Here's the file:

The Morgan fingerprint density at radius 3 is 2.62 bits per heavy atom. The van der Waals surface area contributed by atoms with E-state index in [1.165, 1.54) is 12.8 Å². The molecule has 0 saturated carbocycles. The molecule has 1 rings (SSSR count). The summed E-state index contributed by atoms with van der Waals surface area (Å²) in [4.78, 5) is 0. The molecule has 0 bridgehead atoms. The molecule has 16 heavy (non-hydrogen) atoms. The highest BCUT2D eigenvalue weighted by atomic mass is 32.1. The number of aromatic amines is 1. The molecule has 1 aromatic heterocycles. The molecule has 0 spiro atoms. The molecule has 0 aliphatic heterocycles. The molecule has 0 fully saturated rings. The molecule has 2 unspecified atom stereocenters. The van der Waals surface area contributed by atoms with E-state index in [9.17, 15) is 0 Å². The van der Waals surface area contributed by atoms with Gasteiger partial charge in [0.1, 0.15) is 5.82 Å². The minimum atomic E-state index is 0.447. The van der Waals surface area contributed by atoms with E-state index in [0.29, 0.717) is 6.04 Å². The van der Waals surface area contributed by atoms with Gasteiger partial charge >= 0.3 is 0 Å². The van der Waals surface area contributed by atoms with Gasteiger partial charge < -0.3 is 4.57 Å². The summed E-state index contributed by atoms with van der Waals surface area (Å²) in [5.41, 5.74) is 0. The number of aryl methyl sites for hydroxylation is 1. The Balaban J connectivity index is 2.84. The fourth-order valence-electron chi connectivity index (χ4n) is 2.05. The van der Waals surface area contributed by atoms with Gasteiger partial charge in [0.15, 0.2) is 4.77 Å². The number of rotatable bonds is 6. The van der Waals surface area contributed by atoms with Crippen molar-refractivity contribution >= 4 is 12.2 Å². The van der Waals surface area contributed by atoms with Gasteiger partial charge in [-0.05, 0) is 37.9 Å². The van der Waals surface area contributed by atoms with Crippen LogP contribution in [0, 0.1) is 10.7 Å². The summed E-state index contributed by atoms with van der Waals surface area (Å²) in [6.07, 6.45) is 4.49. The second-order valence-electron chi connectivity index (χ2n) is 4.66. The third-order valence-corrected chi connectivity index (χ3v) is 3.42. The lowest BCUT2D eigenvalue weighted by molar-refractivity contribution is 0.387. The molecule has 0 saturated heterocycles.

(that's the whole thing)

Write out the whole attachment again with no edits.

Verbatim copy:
The Morgan fingerprint density at radius 3 is 2.62 bits per heavy atom. The van der Waals surface area contributed by atoms with E-state index in [1.165, 1.54) is 12.8 Å². The molecule has 0 saturated carbocycles. The molecule has 1 rings (SSSR count). The summed E-state index contributed by atoms with van der Waals surface area (Å²) in [4.78, 5) is 0. The molecule has 0 bridgehead atoms. The molecule has 16 heavy (non-hydrogen) atoms. The highest BCUT2D eigenvalue weighted by atomic mass is 32.1. The number of aromatic amines is 1. The molecule has 1 aromatic heterocycles. The molecule has 0 spiro atoms. The molecule has 0 aliphatic heterocycles. The molecule has 0 fully saturated rings. The molecule has 2 unspecified atom stereocenters. The van der Waals surface area contributed by atoms with E-state index in [9.17, 15) is 0 Å². The van der Waals surface area contributed by atoms with Gasteiger partial charge in [0.1, 0.15) is 5.82 Å². The minimum atomic E-state index is 0.447. The van der Waals surface area contributed by atoms with E-state index in [0.29, 0.717) is 6.04 Å². The van der Waals surface area contributed by atoms with Gasteiger partial charge >= 0.3 is 0 Å². The van der Waals surface area contributed by atoms with Gasteiger partial charge < -0.3 is 4.57 Å². The summed E-state index contributed by atoms with van der Waals surface area (Å²) in [5.41, 5.74) is 0. The number of aryl methyl sites for hydroxylation is 1. The Balaban J connectivity index is 2.84. The fourth-order valence-electron chi connectivity index (χ4n) is 2.05. The van der Waals surface area contributed by atoms with Gasteiger partial charge in [0.15, 0.2) is 4.77 Å². The number of rotatable bonds is 6. The van der Waals surface area contributed by atoms with Crippen molar-refractivity contribution >= 4 is 12.2 Å². The van der Waals surface area contributed by atoms with Gasteiger partial charge in [-0.05, 0) is 37.9 Å². The van der Waals surface area contributed by atoms with Crippen LogP contribution in [0, 0.1) is 10.7 Å². The summed E-state index contributed by atoms with van der Waals surface area (Å²) in [6.07, 6.45) is 4.49. The second-order valence-electron chi connectivity index (χ2n) is 4.66. The third-order valence-corrected chi connectivity index (χ3v) is 3.42. The lowest BCUT2D eigenvalue weighted by molar-refractivity contribution is 0.387. The molecule has 0 saturated heterocycles.